Best Video Games for Kids

I grew up on video games from my earliest childhood. Many of these I watched my dad play — in fact, we have a photo of my brother, not yet old enough to walk, sitting on Dad’s lap watching Warcraft III.

But I myself played my share of video games. You may scoff, but some of my fondest memories, the most enduring stories, breathtaking characters, and immersive experiences have come from games.

If you have kids, you want them to be encouraged, educated, and edified by the media they consume. This includes watching the books they read and the friends they play with.

Dare you let video games play a role in their development? If so, let me share with you the best and brightest games from my youth…the ones that taught me most, or touched me the deepest.

DISCLAIMER: CHECK YOUR OPERATING SYSTEM AND THE GAME’S SYSTEM REQUIREMENTS BEFORE BUYING ANY GAMES. After all, I’m not exactly a spring chicken…

Teaching Games

Admit it. We parents are duplicitous, and want to sneak little nuggets of knowledge into the things our kids think are just fun.

Sure, there are lots of games like this, some more recent or successful than others. But from my own vast childhood experience, these are my top picks:

Alphabet Express

Best Games for Kids — Kimia Wood

Image credit: mobygames.com

Do you know your alphabet? This game has a colorful scene for each letter, filled with colorful characters and hidden “H”, “L”, “Q”, or the like.

This “game” is simple, but entertaining. Clean and cheery, it’s also perfect for little kids.

The Blaster Games

Blatant educational content has a name. In my childhood, it was Science Blaster Jr., Math Blaster Jr., Reading Blaster, and Math Blaster (Ages 6-9).

There are many more in the series, as I learned from the walkthroughs on YouTube. (A walkthrough for a kids’ educational game? That’s like taking a Dr. Seuss book, designed to get kids to read, and making it into a movie! Ya dig?)

Best Games for Kids — Kimia Wood

Image credit: EliSoftware.org

Meet Spot, G.C., and Blasternaut – my first self images. Spot is also my first game crush; he’s the cute little blue robot. I even have a notebook featuring a pictogram story about them.

These bright characters introduced basic science facts, easy math, and reading puzzles to us youngsters on their spaceship full of mini-games. Not so arduously academic as my exposure to Reader Rabbit, and not so story-driven as the Humongous games, the Blaster games hit a sweet spot of fun and function.

Be careful playing the Big Kid game, though: Math Blaster Ages 6-9. It features Gellator – the Brain-Drainer…an evil yellow ooze-being who kidnaps Spot and terrified my five-year-old self. To the point that I would never play the actual story-line, only test mode.

Ah, kid fears. Continue reading

“The Saint” by Leslie Charteris, Starring Roger Moore

"The Saint" Starring Roger Moore — Kimia Wood Intrepid adventurer. Con-man and detective. Infamous man of mystery. The dashing, dangerous, and irrepressible Simon Templar is played by Roger Moore in this black-and-white television series of suspense and excitement. (Seasons 5 and 6 were shot in color.)

A little lacking in the luster, you say? Paltry in comparison to its peers? Nevertheless, these puzzle-packed episodes of action and glamor have plenty to offer the thrill-seeker.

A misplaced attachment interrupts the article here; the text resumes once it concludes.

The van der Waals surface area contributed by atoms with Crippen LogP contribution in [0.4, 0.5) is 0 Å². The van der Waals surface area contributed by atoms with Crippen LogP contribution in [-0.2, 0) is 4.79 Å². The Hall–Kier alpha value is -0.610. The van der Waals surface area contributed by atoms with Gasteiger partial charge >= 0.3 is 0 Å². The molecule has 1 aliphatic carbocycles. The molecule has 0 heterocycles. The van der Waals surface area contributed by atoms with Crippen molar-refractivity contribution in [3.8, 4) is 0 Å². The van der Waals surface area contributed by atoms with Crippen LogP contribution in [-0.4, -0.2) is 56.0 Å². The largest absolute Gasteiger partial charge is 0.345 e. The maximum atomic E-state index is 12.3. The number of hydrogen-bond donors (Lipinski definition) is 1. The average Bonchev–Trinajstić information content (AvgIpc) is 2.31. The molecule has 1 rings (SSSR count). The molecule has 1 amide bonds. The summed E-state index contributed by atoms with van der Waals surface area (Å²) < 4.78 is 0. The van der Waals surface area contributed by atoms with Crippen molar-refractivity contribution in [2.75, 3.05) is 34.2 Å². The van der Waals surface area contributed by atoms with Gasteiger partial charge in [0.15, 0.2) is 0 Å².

I Say, A Tad “On the Nose”, What?

Perhaps Simon Templar’s adventures are a little of the pulp-fiction variety. As my mom said, the plots he unravels aren’t so bafflingly complex as Mission: Impossible.

And it’s true he breaks the forth wall every episode as he introduces the audience to his locale, perhaps philosophizing on his surroundings. In the intro segment, someone always says his name, and a little halo appears above his head…to indicate his moniker “The Saint”. By the third and fourth seasons, Simon is tired of this repeated performance, and glances wryly above his head as it appears. Why, if you looked hard enough, you might be able to see the characters roll their eyes as they work each episode’s title into the dialogue at the conclusion.

"The Saint" by Leslie Charteris Starring Roger Moore — Kimia Wood

Image credit: uk.movies.yahoo.com

Is it campy that the villains always recognize this man, and darkly threaten his life to one another as the episode progresses? Is it tiresome that gorgeous, wealthy girls are always throwing themselves at him? And that his name and face are only as well-known as the episode needs them to be?

But this is not about deep, meaningful plots and intricate mysteries. This is about cool fight sequences and smashed crockery…kissing beautiful women and chasing around in 1950s cars…and, of course, Roger Moore’s hair.

If you didn’t want James Bond Lite, go listen to NPR or something. We’re busy here.

Dashing Good Show, Old Boy

Prepare yourself.

If every police chief in the world warns you to behave yourself…if you can afford the ritziest restaurant on the Riviera and are personal friends with half the elite hotel-owners around the world…if beautiful and troubled girls seem to cross your path at every turn…

Well, then, why not pursue your curiosity about whatever strange events happen to unfold around you?

Revel in intricate heists. Suffer succulent double-crosses. Defeat cold-blooded black-mailers. Catch murderers and terrorists.

Watch, transfixed, as Simon counters knives, garrots, and grapples with his bare hands, using only his +13 Dodge ability. Then, watch him counter axes, spears, bottles, and other improvised weapons with chairs, tables, books, and other smash-able fixtures and furniture! (Interspersed, of course, with gun-battles.)

Watch as his perfect hair gets tousled in the heat of combat. Then see him emerge victorious. (Usually.)

The show would probably earn a PG-13 from the smoking alone, never mind all the consumption of alcoholic beverages. This is a show to shock your 1950s sensibilities!

But the twists are predictably thrilling. The Girl is usually innocent…but sometimes (gasp) she isn’t!

For those of us who like our soda Caffeine-free Diet – who want an adventure show that’s sweet and also calorie-free – check out this blast-from-the-past, this relic for the ages!

Try out The Saint!


Title card is from Wikipedia.

Check it out on Amazon (Seasons 1&2 here).

Kimia Wood lives with her family somewhere in the American midwest, bracing for the collapse of society by baking, knitting, hobby-farming, writing, and reading as much Twitter as possible before the web goes dark.

Join the mailing list for a free copy of her post-apocalyptic adventure novella Soldier, plus periodic updates on her latest writing and reading adventures!

“Out of Their Faces and Into Their Shoes” by John Kramp